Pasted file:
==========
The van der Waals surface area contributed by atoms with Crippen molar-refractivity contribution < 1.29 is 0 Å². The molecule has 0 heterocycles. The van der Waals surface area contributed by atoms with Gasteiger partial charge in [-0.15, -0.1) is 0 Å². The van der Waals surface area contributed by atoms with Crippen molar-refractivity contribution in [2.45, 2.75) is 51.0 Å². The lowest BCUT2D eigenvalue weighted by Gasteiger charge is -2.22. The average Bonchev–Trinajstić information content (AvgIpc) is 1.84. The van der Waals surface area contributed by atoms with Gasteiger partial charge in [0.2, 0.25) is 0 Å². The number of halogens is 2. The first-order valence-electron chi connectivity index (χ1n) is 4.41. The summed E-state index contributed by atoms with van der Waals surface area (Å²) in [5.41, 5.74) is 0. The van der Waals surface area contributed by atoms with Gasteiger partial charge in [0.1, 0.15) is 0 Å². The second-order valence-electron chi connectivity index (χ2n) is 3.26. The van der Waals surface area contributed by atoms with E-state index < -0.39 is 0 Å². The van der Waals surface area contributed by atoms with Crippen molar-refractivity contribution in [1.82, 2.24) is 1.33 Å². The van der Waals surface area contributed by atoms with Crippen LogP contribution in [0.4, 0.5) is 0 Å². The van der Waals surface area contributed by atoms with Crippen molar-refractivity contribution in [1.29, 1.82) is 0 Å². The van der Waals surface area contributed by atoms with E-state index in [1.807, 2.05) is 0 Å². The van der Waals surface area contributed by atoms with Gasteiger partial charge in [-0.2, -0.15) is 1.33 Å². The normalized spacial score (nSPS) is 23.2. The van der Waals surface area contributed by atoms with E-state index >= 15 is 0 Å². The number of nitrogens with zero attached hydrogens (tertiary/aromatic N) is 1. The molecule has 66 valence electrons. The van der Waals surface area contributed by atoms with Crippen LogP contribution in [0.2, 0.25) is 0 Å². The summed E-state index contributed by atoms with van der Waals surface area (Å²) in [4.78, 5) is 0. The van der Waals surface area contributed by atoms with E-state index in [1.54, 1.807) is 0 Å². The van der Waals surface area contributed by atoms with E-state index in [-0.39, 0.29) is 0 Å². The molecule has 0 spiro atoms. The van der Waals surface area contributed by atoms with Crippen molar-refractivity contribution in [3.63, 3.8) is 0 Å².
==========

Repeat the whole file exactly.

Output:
The van der Waals surface area contributed by atoms with Crippen molar-refractivity contribution < 1.29 is 0 Å². The molecule has 0 heterocycles. The van der Waals surface area contributed by atoms with Gasteiger partial charge in [-0.15, -0.1) is 0 Å². The van der Waals surface area contributed by atoms with Crippen molar-refractivity contribution in [2.45, 2.75) is 51.0 Å². The lowest BCUT2D eigenvalue weighted by Gasteiger charge is -2.22. The average Bonchev–Trinajstić information content (AvgIpc) is 1.84. The van der Waals surface area contributed by atoms with Gasteiger partial charge in [0.2, 0.25) is 0 Å². The number of halogens is 2. The first-order valence-electron chi connectivity index (χ1n) is 4.41. The summed E-state index contributed by atoms with van der Waals surface area (Å²) in [5.41, 5.74) is 0. The van der Waals surface area contributed by atoms with Gasteiger partial charge in [0.1, 0.15) is 0 Å². The second-order valence-electron chi connectivity index (χ2n) is 3.26. The van der Waals surface area contributed by atoms with E-state index < -0.39 is 0 Å². The van der Waals surface area contributed by atoms with Crippen molar-refractivity contribution in [1.82, 2.24) is 1.33 Å². The van der Waals surface area contributed by atoms with Crippen LogP contribution in [0.4, 0.5) is 0 Å². The van der Waals surface area contributed by atoms with Crippen molar-refractivity contribution in [1.29, 1.82) is 0 Å². The van der Waals surface area contributed by atoms with E-state index in [1.807, 2.05) is 0 Å². The van der Waals surface area contributed by atoms with Gasteiger partial charge in [-0.2, -0.15) is 1.33 Å². The normalized spacial score (nSPS) is 23.2. The van der Waals surface area contributed by atoms with E-state index >= 15 is 0 Å². The number of nitrogens with zero attached hydrogens (tertiary/aromatic N) is 1. The molecule has 66 valence electrons. The van der Waals surface area contributed by atoms with Crippen LogP contribution in [0.2, 0.25) is 0 Å². The summed E-state index contributed by atoms with van der Waals surface area (Å²) in [4.78, 5) is 0. The van der Waals surface area contributed by atoms with E-state index in [1.54, 1.807) is 0 Å². The van der Waals surface area contributed by atoms with E-state index in [-0.39, 0.29) is 0 Å². The molecule has 0 spiro atoms. The van der Waals surface area contributed by atoms with Crippen molar-refractivity contribution in [3.63, 3.8) is 0 Å².